MUMPS is modern

NextGov has an article that implies that the VA and DOD should compile MUMPS code to Java code.

Before we get into this discussion I would like to point out the fundamental flaw with implying that MUMPS is not a modern system. People who say things like this are usually ignorant, arrogant, biased or a healthy mix of all three. MUMPS engines have evolved and improved just like other systems that were developed in the same time frame. No one would consider calling C, (which powers the iPhone as Objective C) SQL, (which underlies ORACLE, and MySQL) or Unix (which is the design paradigm for Linux) antiquated. Unless you can detail exactly what ‘modern things’ MUMPS cannot do you have no business calling it old or implying that it is not modern.

Doing so merely serves to show that you are purveyor of second-hand technical knowledge. If you do not like MUMPS and have some legitimate reasons to avoid it, please take a page from David Uhlmans playbook:

I do not in any way want to offer
a general commentary on why some people want to use MUMPS or don’t
want to, or X language is better than Y, I am not looking to instigate
a flame war or really say that what we are doing is a better or worse
approach from a technical standpoint than anything else. It is the
right approach for us.

There are good reasons to get away from MUMPS, and there are good reasons to stay with MUMPS. Please do not use propaganda to make it seem like it is obvious in either direction.

Now… on to the idea of compiling MUMPS:

That is a seriously problematic idea. But it is hardly original at this stage. This is similar to the strategy that ClearHealth Inc. is following with WebVistA. ClearHealth has described the WebVistA technology strategy here and discussed it briefly on Hardhats. However, the basic strategy that I have taken away from talking directly to David Uhlman is that they compile MUMPS to C code, and then the C code to PHP modules, which they then use to build a web interface to VistA.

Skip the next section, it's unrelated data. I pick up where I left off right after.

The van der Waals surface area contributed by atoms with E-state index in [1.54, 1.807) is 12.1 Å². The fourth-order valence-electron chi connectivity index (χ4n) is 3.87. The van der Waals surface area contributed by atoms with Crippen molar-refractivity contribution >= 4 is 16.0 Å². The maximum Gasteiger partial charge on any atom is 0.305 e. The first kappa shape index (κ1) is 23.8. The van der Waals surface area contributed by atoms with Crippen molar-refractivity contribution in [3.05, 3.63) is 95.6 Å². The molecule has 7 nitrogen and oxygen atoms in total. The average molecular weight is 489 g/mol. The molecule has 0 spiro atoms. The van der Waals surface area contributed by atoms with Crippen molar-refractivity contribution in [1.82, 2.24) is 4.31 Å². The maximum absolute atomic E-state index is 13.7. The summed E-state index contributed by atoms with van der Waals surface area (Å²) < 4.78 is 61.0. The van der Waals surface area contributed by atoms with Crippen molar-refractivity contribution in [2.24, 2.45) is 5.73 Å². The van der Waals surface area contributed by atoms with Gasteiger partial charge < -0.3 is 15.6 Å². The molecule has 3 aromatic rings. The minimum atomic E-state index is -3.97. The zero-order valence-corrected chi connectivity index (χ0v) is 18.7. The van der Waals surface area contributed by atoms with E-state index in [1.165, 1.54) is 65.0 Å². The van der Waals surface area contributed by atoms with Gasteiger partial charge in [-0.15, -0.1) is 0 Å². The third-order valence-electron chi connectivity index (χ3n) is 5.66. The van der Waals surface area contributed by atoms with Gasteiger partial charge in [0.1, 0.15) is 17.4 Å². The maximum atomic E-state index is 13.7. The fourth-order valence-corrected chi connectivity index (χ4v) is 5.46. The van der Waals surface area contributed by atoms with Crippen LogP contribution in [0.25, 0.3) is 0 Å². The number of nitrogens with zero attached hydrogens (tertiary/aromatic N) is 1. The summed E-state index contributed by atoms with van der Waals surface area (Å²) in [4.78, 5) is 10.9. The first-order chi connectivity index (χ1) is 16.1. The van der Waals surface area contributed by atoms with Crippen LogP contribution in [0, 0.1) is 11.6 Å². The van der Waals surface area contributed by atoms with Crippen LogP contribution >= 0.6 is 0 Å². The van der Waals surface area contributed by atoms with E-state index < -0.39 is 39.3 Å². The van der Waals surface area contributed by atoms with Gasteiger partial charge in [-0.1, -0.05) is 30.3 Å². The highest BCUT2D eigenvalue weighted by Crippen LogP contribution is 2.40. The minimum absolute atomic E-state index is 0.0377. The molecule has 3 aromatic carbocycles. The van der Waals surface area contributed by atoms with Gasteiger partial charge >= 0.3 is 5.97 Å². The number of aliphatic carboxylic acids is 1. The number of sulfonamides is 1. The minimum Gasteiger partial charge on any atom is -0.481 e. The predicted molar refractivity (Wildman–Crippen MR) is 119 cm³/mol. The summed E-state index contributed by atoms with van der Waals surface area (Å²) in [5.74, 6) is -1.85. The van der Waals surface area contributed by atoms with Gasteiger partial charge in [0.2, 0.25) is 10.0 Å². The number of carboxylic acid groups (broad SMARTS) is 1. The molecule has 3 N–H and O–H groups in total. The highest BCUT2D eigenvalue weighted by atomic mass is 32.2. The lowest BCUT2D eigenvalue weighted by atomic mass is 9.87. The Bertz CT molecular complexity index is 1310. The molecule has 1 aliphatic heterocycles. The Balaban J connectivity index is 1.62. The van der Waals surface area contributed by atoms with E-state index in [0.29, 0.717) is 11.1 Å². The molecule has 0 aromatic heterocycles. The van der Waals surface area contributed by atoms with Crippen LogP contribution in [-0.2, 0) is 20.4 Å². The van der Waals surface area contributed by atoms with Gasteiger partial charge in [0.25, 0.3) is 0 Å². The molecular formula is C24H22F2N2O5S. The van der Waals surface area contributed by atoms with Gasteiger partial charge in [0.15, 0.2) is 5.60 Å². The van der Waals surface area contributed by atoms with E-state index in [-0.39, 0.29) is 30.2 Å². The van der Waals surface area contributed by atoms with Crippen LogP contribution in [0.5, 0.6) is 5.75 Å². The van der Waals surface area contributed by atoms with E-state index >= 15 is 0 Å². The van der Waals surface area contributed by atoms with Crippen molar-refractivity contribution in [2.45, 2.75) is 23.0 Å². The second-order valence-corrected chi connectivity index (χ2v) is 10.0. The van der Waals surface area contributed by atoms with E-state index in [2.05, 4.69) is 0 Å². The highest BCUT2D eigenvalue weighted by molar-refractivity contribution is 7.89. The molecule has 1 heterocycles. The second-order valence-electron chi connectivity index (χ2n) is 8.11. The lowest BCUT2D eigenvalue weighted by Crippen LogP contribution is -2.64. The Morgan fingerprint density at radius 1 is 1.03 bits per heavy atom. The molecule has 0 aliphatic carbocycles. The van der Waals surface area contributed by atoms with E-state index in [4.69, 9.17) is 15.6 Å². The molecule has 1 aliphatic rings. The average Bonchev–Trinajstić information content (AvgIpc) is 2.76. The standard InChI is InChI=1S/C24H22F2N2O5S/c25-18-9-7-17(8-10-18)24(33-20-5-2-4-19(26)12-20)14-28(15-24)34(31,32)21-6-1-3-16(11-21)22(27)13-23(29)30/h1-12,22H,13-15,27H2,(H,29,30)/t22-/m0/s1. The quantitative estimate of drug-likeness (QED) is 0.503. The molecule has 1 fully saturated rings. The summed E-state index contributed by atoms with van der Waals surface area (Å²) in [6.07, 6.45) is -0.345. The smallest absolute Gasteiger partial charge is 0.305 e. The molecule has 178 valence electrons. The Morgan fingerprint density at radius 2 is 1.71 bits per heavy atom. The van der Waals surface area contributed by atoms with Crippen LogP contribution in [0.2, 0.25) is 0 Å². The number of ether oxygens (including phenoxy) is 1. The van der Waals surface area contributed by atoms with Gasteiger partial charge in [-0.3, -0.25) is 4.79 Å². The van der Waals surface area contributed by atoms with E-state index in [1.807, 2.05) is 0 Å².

This much better than the idea of compiling to Java, because:

  • It works now. Not after 2 years and millions of dollars.
  • It jumps all the way to a web-environment.

But there is one basic problems with any ‘compile MUMPS’ technical strategy.

It is not clear where or how you edit the code.

If you edit in MUMPS then, you are not really getting away from MUMPS at all. Further the compile times for ‘all of VistA’  take days or weeks. That does not work for the write, compile, test, debug, write… software development method. But the C code that results is essentially just a pre-cursor to machine code. You might as well just modify the assembly code directly. You cannot really edit at the PHP level, because you are dealing with binaries at that point. But it is even more problematic that you could code modifications in MUMPS -and- C, but what would that mean? In short, this seems like a recipe for unmaintainable code.

Be assured, ‘migrating’ or ‘converting’ from MUMPS to anything will result in a lose of meaning. The Java compile methods that are mentioned in the NextGov article are just as problematic as the ones ClearHealth is using with WebVistA, and for the same reasons.

This does not mean that the compilation method will not work. But it does mean that we should be dubious about any strategy that suggests this method until they have been proven to work. At least David Uhlman is basically saying, ‘hey look, this seems to be working for me, let me get the kinks out and I will show you’, rather than the arrogant position of: MUMPS is not modern, I have done this in the lab, please give me many millions of dollars and several years and I will be able to change this all to unreadable and unmaintanable Java. Please. It is hard to imagine how little I think of this idea. If this happens to be an idea that you support…. I hereby fart in your general direction.

-FT

One thought on “MUMPS is modern”

  1. The primary reason we shied away from MUMPS five years ago when OpenMRS started was fairly straightforward: we wanted to build a community quickly. MUMPS expertise in our opinion at the time was a barrier that would often dissuade the involvement of the thousands of fresh young minds coming out of school with Java expertise. :) But we continue to be interested in finding ways to integrate with MUMPS-based projects! :)

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